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3 of 4 people found the following review helpful By Werner Ulrich on July 7, 2011
Format: Paperback
Kant's "Groundwork of the Metaphysics of Morals," despite its forbidding name and demanding content, is perhaps the most eloquent and thought-provoking book on the foundations of rational ethics (or more precisely, moral reasoning) ever published. It certainly is the most influential and revolutionary essay ever about the subject. Unfortunately, it is also one of the most difficult texts of moral philosophy ever written and for this reason lends itself to different interpretations and translations. I recommend relying on the classical translation by H.J. Paton (1964), which comes with a useful "Analysis of the Argument" by the translator (pp. 13-60). In addition, I find B.E.A. Liddell's (1970) modern version of the Grundlegung quite helpful.

Kant begins his argument with these famous words, which immediately get us to the heart of the matter: "It is impossible to conceive anything at all in the world, or even out of it, which can be taken as good without qualification, except a good will.... A good will is not good because of what it effects or accomplishes - because of its fitness for attaining some proposed end; it is good through its willing alone - that is, good in itself." (Paton p. 61f, B1-3)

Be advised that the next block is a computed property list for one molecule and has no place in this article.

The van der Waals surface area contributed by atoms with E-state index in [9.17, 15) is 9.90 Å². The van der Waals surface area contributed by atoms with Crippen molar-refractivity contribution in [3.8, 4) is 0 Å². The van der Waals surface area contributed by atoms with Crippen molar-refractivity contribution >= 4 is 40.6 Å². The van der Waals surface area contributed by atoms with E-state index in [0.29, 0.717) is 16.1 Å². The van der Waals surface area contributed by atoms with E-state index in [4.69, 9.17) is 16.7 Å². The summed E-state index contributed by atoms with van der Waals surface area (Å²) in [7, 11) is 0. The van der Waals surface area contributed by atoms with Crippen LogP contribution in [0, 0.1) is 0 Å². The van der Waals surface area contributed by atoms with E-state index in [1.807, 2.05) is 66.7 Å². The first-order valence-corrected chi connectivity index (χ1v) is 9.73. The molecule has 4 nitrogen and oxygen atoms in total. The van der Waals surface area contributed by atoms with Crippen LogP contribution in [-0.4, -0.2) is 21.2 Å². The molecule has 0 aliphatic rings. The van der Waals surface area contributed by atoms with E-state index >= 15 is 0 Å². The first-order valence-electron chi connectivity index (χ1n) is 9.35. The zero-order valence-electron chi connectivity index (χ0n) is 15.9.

The crux of the problem of grounding ethics - the core problem of practical reason - consists in the question of how reason can identify and justify an action as "good" (i.e., as the right thing to do). There are only two ways in which this is conceivable, Kant tells us: either, because the action serves to accomplish some other good that is presupposed to be good, or else because this way of acting is good in itself, that is, it has an unconditional quality of being right, in the sense that it may be said to be good under all circumstances.